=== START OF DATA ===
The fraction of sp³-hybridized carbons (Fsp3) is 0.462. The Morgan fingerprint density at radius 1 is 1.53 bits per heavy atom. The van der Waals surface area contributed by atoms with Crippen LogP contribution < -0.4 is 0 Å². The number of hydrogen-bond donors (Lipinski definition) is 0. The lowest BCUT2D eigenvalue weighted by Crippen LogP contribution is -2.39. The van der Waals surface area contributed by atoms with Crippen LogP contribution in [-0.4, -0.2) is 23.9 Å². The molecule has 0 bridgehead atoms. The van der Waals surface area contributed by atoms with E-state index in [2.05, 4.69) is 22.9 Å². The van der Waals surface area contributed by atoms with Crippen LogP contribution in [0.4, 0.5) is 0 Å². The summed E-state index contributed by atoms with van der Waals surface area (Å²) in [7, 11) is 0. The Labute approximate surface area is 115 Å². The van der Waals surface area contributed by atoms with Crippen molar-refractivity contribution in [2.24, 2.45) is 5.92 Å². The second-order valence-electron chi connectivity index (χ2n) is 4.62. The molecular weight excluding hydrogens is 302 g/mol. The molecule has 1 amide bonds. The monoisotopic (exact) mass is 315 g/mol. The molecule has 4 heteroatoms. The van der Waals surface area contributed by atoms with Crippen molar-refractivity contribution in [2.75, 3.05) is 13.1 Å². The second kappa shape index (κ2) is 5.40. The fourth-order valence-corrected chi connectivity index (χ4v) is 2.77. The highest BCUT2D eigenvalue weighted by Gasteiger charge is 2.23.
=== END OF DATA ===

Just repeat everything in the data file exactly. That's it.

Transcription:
The fraction of sp³-hybridized carbons (Fsp3) is 0.462. The Morgan fingerprint density at radius 1 is 1.53 bits per heavy atom. The van der Waals surface area contributed by atoms with Crippen LogP contribution < -0.4 is 0 Å². The number of hydrogen-bond donors (Lipinski definition) is 0. The lowest BCUT2D eigenvalue weighted by Crippen LogP contribution is -2.39. The van der Waals surface area contributed by atoms with Crippen LogP contribution in [-0.4, -0.2) is 23.9 Å². The molecule has 0 bridgehead atoms. The van der Waals surface area contributed by atoms with E-state index in [2.05, 4.69) is 22.9 Å². The van der Waals surface area contributed by atoms with Crippen LogP contribution in [0.4, 0.5) is 0 Å². The summed E-state index contributed by atoms with van der Waals surface area (Å²) in [7, 11) is 0. The Labute approximate surface area is 115 Å². The van der Waals surface area contributed by atoms with Crippen molar-refractivity contribution in [2.24, 2.45) is 5.92 Å². The second-order valence-electron chi connectivity index (χ2n) is 4.62. The molecular weight excluding hydrogens is 302 g/mol. The molecule has 1 amide bonds. The monoisotopic (exact) mass is 315 g/mol. The molecule has 4 heteroatoms. The van der Waals surface area contributed by atoms with Crippen molar-refractivity contribution in [2.75, 3.05) is 13.1 Å². The second kappa shape index (κ2) is 5.40. The fourth-order valence-corrected chi connectivity index (χ4v) is 2.77. The highest BCUT2D eigenvalue weighted by Gasteiger charge is 2.23.